Domestically, despite Trump’s argument that Biden will ban all of the fracking activities in the oil and gas sector, the Democratic candidate ensured that he would not follow such a policy. However, to reach the climate policy target, Biden needs to be careful and pragmatic in his approach to the oil and gas industries. Current drilling permits help the federal government to collect nearly $15 billion, and part of these revenues are financing education and other social services in the Democratic states like New Mexico. The revenues from the Permian Basin generated $2.2 billion for the education system.
Under these circumstances banning drilling activities in these regions may cause fiscal spending to decline on social services. However, Biden can control the growth of the oil and gas sector by limiting access to water.
In June 2020, the Trump administration passed a law to pull back the federal protection for millions of streams and acres of wetlands. Since the shale operations require enormous amounts of water, reverting this law and imposing taxes on water usage may reduce the shale investments.
Up to now, Biden did not clearly explain the mechanisms on greening the energy in detail, yet he clearly stated that the United States would return to Paris Climate Agreement. Such a policy will help to restore relations with European countries as well.
When we compare the candidates’ approach towards China, Russia, and European countries, we see differences. In the Trump administration, the diplomatic relations with these countries occur with personal agreements between the leaders. Joseph Biden, on the other hand, proposes a more institutionalized approach to dealing with the issues.
For China, if Biden gets elected, we can expect the abolition of short term oil and agricultural trade deals and have more long term agreements that focus on protecting the US intellectual property.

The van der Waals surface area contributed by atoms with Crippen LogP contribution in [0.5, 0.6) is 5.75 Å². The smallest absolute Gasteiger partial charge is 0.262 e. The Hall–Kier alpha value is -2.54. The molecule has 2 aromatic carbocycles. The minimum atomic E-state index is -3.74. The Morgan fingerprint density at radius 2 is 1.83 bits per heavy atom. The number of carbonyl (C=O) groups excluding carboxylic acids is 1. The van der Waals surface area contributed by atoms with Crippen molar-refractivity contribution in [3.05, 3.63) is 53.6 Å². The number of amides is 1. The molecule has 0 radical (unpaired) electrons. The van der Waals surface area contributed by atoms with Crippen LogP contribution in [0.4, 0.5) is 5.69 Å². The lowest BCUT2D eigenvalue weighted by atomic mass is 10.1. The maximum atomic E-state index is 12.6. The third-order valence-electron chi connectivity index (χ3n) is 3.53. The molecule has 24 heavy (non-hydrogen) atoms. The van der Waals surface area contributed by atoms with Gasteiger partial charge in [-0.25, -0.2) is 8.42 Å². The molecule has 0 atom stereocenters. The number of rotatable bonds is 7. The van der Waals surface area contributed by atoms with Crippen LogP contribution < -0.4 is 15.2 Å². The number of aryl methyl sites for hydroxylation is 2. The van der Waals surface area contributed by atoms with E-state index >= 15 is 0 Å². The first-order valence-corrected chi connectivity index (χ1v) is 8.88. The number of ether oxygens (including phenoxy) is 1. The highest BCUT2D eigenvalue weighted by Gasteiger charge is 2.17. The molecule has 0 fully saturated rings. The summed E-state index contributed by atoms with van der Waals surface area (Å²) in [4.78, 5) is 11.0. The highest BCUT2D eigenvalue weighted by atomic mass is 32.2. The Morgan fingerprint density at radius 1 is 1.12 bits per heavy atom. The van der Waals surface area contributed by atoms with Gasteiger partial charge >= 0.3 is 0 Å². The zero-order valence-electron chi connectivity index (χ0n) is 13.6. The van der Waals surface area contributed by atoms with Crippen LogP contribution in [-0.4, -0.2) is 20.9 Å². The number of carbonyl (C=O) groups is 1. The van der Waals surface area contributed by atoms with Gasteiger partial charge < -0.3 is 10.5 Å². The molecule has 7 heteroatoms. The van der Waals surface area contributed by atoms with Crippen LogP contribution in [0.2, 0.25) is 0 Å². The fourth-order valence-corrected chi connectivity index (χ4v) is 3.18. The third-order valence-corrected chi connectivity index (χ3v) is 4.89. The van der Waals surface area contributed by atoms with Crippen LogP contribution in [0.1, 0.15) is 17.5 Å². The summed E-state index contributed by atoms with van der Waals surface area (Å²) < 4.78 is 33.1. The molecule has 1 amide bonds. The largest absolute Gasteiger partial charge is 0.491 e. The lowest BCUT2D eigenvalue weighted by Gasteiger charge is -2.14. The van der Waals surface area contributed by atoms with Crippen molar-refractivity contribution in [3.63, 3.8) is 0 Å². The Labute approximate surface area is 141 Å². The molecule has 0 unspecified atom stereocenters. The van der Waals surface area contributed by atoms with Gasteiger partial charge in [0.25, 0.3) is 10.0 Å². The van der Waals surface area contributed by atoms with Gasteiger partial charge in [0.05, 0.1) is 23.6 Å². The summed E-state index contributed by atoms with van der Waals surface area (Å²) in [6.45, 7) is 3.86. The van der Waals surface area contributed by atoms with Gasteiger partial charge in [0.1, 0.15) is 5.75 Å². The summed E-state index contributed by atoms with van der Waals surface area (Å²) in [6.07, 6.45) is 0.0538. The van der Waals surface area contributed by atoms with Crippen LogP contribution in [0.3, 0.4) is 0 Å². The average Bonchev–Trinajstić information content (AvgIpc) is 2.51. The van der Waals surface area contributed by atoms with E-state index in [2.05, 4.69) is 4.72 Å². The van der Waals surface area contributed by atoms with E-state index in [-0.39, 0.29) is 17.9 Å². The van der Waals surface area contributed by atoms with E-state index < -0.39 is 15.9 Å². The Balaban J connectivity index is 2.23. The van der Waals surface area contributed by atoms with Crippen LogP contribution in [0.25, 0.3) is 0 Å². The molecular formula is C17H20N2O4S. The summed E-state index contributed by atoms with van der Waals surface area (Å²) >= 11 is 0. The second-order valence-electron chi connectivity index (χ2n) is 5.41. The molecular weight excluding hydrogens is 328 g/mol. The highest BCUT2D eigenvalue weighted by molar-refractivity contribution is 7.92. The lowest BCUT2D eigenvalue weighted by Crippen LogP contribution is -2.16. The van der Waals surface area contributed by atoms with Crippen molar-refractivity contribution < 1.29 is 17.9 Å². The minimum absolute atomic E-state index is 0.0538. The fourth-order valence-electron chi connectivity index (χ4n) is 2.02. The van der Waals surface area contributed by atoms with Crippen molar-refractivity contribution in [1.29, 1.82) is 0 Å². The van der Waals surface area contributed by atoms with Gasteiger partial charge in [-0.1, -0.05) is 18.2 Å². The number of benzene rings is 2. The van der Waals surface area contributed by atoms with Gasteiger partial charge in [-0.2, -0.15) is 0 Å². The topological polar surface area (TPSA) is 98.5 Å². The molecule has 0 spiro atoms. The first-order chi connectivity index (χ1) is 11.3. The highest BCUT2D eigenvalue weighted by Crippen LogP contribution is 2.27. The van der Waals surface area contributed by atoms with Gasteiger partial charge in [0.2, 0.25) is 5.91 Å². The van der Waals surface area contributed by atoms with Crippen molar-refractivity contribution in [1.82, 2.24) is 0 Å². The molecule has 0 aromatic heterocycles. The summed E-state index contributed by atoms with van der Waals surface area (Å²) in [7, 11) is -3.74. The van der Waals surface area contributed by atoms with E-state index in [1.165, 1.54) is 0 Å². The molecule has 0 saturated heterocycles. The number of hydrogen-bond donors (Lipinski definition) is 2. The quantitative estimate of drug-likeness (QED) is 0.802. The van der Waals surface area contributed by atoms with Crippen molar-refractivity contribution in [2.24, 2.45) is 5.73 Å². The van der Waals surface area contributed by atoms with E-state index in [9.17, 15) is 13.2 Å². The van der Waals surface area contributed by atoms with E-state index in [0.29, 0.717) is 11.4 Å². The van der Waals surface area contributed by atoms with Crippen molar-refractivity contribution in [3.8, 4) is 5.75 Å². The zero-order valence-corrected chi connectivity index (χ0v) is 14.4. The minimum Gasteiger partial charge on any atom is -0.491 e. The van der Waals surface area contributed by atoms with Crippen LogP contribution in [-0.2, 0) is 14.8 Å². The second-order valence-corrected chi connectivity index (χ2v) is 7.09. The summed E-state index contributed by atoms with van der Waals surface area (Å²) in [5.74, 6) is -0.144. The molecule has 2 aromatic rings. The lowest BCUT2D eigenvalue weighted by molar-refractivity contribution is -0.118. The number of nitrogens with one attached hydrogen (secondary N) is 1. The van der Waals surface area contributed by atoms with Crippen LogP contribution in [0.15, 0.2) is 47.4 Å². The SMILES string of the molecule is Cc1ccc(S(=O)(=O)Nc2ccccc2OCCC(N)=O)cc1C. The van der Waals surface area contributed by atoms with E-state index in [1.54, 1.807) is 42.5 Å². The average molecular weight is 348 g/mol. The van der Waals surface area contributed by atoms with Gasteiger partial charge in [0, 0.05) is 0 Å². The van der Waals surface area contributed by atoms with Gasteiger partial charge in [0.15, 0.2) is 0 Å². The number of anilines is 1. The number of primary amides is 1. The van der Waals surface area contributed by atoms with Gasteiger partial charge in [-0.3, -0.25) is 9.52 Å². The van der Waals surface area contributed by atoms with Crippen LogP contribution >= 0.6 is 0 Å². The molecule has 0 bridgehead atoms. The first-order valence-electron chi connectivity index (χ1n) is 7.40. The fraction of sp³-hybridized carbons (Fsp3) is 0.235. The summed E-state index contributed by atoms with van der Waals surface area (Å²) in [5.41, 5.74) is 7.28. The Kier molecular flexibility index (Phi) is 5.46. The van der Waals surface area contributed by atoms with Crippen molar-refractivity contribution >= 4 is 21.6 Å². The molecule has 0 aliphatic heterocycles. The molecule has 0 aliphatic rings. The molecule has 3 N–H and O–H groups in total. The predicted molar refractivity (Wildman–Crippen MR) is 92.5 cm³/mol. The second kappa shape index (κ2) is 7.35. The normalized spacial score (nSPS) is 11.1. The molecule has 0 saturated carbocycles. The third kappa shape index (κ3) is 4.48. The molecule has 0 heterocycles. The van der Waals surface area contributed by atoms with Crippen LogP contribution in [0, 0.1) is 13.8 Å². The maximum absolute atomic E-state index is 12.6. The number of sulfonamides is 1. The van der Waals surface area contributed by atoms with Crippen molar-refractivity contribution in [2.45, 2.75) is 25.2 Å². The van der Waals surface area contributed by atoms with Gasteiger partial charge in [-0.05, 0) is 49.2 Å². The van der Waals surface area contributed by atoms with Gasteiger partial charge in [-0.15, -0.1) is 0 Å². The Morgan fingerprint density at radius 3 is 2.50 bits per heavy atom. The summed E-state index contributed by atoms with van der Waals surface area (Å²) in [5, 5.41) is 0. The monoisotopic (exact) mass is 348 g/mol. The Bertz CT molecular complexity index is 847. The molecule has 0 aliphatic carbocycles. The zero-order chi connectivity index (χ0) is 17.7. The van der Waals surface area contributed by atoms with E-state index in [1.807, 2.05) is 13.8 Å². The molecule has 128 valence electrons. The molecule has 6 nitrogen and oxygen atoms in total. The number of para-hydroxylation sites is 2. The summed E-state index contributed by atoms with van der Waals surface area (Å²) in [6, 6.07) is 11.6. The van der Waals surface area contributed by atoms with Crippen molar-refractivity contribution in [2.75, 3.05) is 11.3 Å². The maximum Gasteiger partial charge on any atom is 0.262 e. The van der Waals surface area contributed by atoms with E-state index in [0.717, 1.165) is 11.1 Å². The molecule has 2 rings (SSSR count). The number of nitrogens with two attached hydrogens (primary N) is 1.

When we look at Russia, we can expect that the relationship between the candidates will depend on China’s economic development. If the Chinese threat to the American economy continues to grow, relations with Russia may improve to isolate China. However, in each outcome, such a policy will not be an easy one.
In the Trump administration, the desire to sell LNG to European countries will continue to put pressure on Russian energy exports. On the other hand, if Biden gets elected, the US government will become more skeptical of Russia due to accusations of their involvement in the 2016 elections. So, they may need to resolve these issues first.
Finally, on the European side, Germany would clearly benefit the Biden administration as polls in the country suggests that Germans fear Trump more than coronavirus. As we discussed, due to Trump’s ambitious LNG export project to Europe, Germans had difficulties completing the NordStream 2 pipeline project with Russia. Biden can help with resolving this issue, and investments in renewable energy in the United States may create business opportunities for the German energy firms as well.
Overall, the result of the election will provide two completely different policy sets to the world, and it is very likely that it will have a huge impact on world politics and the economy. Up to now, the polls are favoring Joseph Biden 50,7% to 42,8%, yet this in 2016, they were also favoring Hillary Clinton %50 to 44%. So, there is still room for Trump to win the election.
In the stock exchange, the values of renewable energy companies are increasing every day as an indicator of expecting Biden to win. On the other hand, future oil prices are remaining around $40-$45 for the next 12 months, where we can comment that things are still uncertain.